Friday, June 28, 2013

New Converts to Anti-Majoritarianism

Kudos to Emily Bazelon on this week's Political Gabfest for making the key observation that two of this week's exciting news items for liberals -- the Supreme Court's invalidation of California's Proposition 8 and Texas Sen. Wendy Davis' filibuster to kill an anti-abortion bill -- were anti-majoritarian events. That is, the Supreme Court allowed the overturning of an initiative passed by a majority of California voters, and they dismissed those who complained about this overturning as lacking standing to bring the case. And Wendy Davis just stopped (temporarily) a bill that appeared to have the backing of a majority of her state's duly elected representatives, and she was aided by mob rule!

Now, there were certainly good reasons for these events to have happened, and there are plenty of reasons to not subject certain political decisions (such as the right to marry or end a pregnancy) to the whims of voters or legislators. But these events should remind us that, just as no one really cares about federalism, pretty much no one really cares about majoritarianism. We want the policy outcomes we want, and we pretty much don't care which tactics are used to get there.

2 comments:

  1. Perhaps it's more accurate to say that when there is a conflict between majoritarian outomes and individual civil liberties that don't involve externalities (i.e., civil liberties that have little or no substantive impact on our fellow citizens such as gay marriage and voting), liberals place greater value on civil liberties. Conversely, when the conflict is between majoritarian outcomes and individual civil liberties that do involve externalities (i.e., civil liberties that may impact our fellow citizens such as firearm and property regulations), liberals may place greater value on the majoritarian outcome. This makes sense to me, as I see people having a greater interest in the regulation of activities that may physically impact them, than they do in the regulation of activities that they merely think are wrong.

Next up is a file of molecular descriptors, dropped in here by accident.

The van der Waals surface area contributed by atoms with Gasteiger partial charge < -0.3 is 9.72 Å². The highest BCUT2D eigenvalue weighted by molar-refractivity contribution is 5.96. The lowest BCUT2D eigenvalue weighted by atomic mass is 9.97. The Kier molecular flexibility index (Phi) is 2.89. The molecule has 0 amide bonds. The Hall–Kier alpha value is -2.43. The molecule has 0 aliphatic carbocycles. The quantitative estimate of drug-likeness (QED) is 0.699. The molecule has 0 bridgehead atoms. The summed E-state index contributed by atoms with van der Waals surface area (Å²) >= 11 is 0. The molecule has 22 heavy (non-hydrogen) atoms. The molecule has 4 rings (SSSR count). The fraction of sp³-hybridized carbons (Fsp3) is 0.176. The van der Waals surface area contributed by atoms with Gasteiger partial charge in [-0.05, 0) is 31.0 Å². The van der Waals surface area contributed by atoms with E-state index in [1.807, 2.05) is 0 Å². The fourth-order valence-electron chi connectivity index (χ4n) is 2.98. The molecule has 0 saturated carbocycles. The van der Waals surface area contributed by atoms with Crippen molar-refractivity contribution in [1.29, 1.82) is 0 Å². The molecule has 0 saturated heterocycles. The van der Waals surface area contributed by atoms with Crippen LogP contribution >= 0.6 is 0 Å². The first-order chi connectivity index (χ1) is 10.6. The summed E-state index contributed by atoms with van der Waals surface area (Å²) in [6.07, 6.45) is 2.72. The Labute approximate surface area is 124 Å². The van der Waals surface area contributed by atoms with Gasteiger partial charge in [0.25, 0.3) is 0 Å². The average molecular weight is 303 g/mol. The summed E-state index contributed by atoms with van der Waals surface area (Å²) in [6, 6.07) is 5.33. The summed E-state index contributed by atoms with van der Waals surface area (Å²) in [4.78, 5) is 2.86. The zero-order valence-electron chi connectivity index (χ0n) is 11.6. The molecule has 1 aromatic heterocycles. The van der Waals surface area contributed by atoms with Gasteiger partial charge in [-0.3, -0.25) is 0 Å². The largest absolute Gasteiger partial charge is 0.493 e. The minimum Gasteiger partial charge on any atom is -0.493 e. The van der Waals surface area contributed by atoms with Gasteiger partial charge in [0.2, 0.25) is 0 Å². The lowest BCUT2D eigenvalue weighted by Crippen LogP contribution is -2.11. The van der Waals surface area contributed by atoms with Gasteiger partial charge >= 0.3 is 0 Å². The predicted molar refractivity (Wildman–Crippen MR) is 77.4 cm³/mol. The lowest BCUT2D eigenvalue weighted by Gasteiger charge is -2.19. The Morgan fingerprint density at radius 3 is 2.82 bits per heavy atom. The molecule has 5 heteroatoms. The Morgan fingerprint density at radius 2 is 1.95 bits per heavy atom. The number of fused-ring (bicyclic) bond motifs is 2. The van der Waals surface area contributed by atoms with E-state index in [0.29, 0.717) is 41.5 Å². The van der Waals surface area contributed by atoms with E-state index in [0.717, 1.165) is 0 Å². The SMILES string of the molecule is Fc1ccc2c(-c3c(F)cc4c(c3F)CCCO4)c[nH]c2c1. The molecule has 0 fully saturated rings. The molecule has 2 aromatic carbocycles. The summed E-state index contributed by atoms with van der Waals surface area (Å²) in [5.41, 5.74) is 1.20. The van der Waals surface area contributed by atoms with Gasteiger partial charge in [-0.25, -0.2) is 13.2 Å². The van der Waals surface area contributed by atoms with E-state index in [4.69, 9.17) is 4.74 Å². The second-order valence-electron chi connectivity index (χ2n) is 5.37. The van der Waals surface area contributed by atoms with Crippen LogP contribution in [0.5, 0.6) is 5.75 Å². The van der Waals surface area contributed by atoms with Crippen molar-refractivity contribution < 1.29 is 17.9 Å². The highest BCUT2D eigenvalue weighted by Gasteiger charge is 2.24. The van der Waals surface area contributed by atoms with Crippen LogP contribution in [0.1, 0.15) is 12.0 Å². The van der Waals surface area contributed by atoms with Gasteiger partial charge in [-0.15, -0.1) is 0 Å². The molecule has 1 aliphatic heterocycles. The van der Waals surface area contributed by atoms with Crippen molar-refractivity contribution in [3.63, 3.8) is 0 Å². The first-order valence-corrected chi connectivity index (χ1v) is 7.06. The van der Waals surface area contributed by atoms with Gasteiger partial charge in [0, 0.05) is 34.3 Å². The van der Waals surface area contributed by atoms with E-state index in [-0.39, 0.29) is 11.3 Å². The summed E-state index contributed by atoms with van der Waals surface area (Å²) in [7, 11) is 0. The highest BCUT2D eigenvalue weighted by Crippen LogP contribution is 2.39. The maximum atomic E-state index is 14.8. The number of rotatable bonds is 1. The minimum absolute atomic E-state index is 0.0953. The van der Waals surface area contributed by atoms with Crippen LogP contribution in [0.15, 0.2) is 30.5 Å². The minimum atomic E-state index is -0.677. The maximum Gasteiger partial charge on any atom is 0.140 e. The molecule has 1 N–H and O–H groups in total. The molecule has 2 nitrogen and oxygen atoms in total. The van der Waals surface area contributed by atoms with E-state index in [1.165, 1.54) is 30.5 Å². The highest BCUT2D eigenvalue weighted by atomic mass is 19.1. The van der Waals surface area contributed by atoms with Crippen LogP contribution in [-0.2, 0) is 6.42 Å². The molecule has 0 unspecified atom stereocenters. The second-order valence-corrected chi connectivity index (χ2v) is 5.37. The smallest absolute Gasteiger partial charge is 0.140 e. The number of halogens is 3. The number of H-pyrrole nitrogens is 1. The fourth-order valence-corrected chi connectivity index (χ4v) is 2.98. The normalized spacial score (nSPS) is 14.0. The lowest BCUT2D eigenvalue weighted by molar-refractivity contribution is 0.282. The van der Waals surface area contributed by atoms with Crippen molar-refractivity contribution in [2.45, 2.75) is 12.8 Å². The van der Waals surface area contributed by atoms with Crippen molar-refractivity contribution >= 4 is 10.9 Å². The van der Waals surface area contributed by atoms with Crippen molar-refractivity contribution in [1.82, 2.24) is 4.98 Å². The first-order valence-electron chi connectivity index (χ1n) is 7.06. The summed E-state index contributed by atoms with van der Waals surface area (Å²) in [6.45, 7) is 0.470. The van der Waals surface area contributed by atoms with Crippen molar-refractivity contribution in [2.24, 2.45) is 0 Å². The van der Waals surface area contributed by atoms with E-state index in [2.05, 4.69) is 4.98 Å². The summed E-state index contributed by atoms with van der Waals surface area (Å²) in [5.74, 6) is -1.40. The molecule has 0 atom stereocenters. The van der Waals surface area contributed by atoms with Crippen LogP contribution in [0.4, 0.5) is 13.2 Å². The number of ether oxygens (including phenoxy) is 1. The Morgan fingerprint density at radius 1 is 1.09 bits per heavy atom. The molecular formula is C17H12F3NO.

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  2. However, the fact that so many people unthinkingly and more consciously couch their substantive preferences in terms of norms and principles regarding federalism and majoritarianism *does* lead one to believe that these principles still do have political power. Hypocrisy is the compliment that vice pays to virtue, and if everyone is so canny as to understand that "no one really cares" about these principles then why does everyone so feverishly try to pay their respects to the principles?

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